This Is Why Trans Education Is So Important

by Eliza Castile

For some, getting through airport security is merely a hassle. Shadi Petosky's alleged experience as a trans woman with the TSA at Orlando International Airport, however, goes far beyond the annoyance of having to stand in line and take off your shoes and coat. On Monday, Petosky's Twitter quickly went from an average account of the daily life of a writer and producer — her credits include Mad TV and Yo Gabba Gabba! — to an account of what Petosky says was her experience as a trans airline passenger in the days of body scans, full-body pat downs, and policies that scramble to keep up with changing times. The TSA told Bustle in an email that the organization "takes all potential civil rights violations very seriously and [has] conducted a review of the incident"; however, the hashtag #TravelingWhileTrans, which began in response to Petosky's account of her experience, reveals exactly how important trans education is.

Petosky's alleged troubles began Monday afternoon. "I am being held by the TSA in Orlando because of an 'anomaly' (my penis)," she tweeted. She claims that her detention lasted 40 minutes, during which she live-tweeted her account of being locked in a room alone and enduring two full-body pat downs. By the time she was released, she says she had missed her flight; she was then instructed to rebook at the American Airlines gate, because returning to the counter would force her to return through security, where she would be reflagged. But unfortunately, her troubles didn't end there. You can read her own account of the incident below, edited for length. (Bustle reached out to Petosky for comment but had received no response as of press time.)

At this point, Petosky claimed that she was unable to find an open American Airlines gate, and police officers escorted her back to the ticket counter.

She then wrote that she was told a ticket out of Orlando would cost $955, and a manager suggested she ask for a "private screening" next time she flies. However, Petosky says she doesn't want to be singled out; she just wants to fly like everyone else.

American Airlines tweeted that her flight had been rebooked and she was "never charged," but Petosky wrote that she had no knowledge of this. "Both [the TSA and American Airlines] are issuing statements but I am still in the airport," she tweeted.

Bustle reached out to American Airlines for comment. "American Airlines immediately rebooked Ms. Petosky on the next available flight – at no charge – to Minneapolis–Saint Paul International Airport (MSP)," a spokesperson said over email. "We never charged her [for] the next flight – we don’t charge any passenger for that, if they miss their flight due to a delay at TSA."

Petosky was eventually placed on an overnight flight in Miami, where she was still located at the time of this writing.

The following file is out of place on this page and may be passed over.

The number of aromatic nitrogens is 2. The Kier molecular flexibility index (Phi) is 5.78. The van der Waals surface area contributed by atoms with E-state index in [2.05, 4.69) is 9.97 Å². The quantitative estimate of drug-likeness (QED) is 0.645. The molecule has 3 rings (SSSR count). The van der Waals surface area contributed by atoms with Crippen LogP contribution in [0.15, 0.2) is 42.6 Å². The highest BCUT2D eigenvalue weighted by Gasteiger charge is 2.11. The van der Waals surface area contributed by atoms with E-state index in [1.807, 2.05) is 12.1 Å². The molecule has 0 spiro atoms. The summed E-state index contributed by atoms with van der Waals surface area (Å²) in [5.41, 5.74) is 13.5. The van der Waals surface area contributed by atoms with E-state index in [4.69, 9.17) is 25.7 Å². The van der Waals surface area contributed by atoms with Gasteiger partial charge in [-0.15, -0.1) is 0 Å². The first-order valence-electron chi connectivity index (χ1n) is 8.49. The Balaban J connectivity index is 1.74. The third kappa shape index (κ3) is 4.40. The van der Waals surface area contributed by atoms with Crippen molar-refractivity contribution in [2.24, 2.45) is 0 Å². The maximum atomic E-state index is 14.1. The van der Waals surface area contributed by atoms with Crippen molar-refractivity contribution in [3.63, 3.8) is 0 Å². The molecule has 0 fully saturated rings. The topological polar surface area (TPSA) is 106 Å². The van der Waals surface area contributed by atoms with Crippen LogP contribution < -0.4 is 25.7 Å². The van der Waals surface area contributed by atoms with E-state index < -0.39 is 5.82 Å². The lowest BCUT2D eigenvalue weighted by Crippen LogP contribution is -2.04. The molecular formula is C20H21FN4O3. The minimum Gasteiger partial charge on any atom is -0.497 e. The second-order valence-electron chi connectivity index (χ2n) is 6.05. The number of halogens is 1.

Bustle also reached out to the TSA for comment. The organization wrote that the agents had acted in accordance with TSA procedure: "Our officers are trained to properly screen members of the transgender community. TSA takes all potential civil rights violations very seriously and conducted a review of the incident," spokesperson Mike England wrote over email. "After examining closed circuit TV video and other available information, TSA has determined that the evidence shows our officers followed TSA’s strict guidelines. Supervisory personnel and a Passenger Support Specialist participated in the screening to ensure guidelines were met."

The TSA's frequently asked questions page notes that screening procedures for transgender passengers are as follows:

Transgender persons should use the name and gender that appears on their government-issued ID when making flight reservations and at the security checkpoint. You may ask that carry-on bags be screened in private if a bag must be opened by a TSA officer to resolve an alarm. Screening can be conducted in a private screening area with a witness or companion. You may request private screening or to speak with a supervisor at any time during the screening process.

No further information is readily available. The vagueness of these brief policies is troubling, to say the least, providing little protection for trans passengers from potential harassment.

Furthermore, Al Jazeera reports that body scanners at most airports feature literal pink and blue buttons dividing passengers into men and women. Agents assess a passenger's gender by sight and press the button accordingly. This was most likely the cause for Petosky's detention in the first place — if the TSA agent presses the wrong button or a person's genitalia doesn't correspond to their gender identity, as may be the case for some trans people, it can show up as an "anomaly" onscreen. This leads to additional screening like pat downs, and Petosky's tweets are proof of how quickly things can escalate.

In fact, Petosky's story prompted hundreds of other trans people to chime in with their own stories of the difficulty of traveling. The hashtag #TravelingWhileTrans quickly took on a life of its own, making it clear how much discrimination trans passengers face while traveling.

According to National Center for Transgender Equality Director of Policy Harper Jean Tobin, it's all an all-too-common occurrence for transgender people: "For years TSA relied on body scanners and prison-style pat-downs as its primary tools despite mounting evidence that they don’t work. It’s a waste of billions and unfair to all travelers, but anyone who looks different or whose body is different is harmed the most," he said in a statement provided to Bustle via email. "These intrusive methods were adopted without proper rulemaking and NCTE is part of an ongoing lawsuit to force the agency to do complete that process."

Positive attitudes toward transgender rights are becoming increasingly popular. Isn't it time airport policies do the same?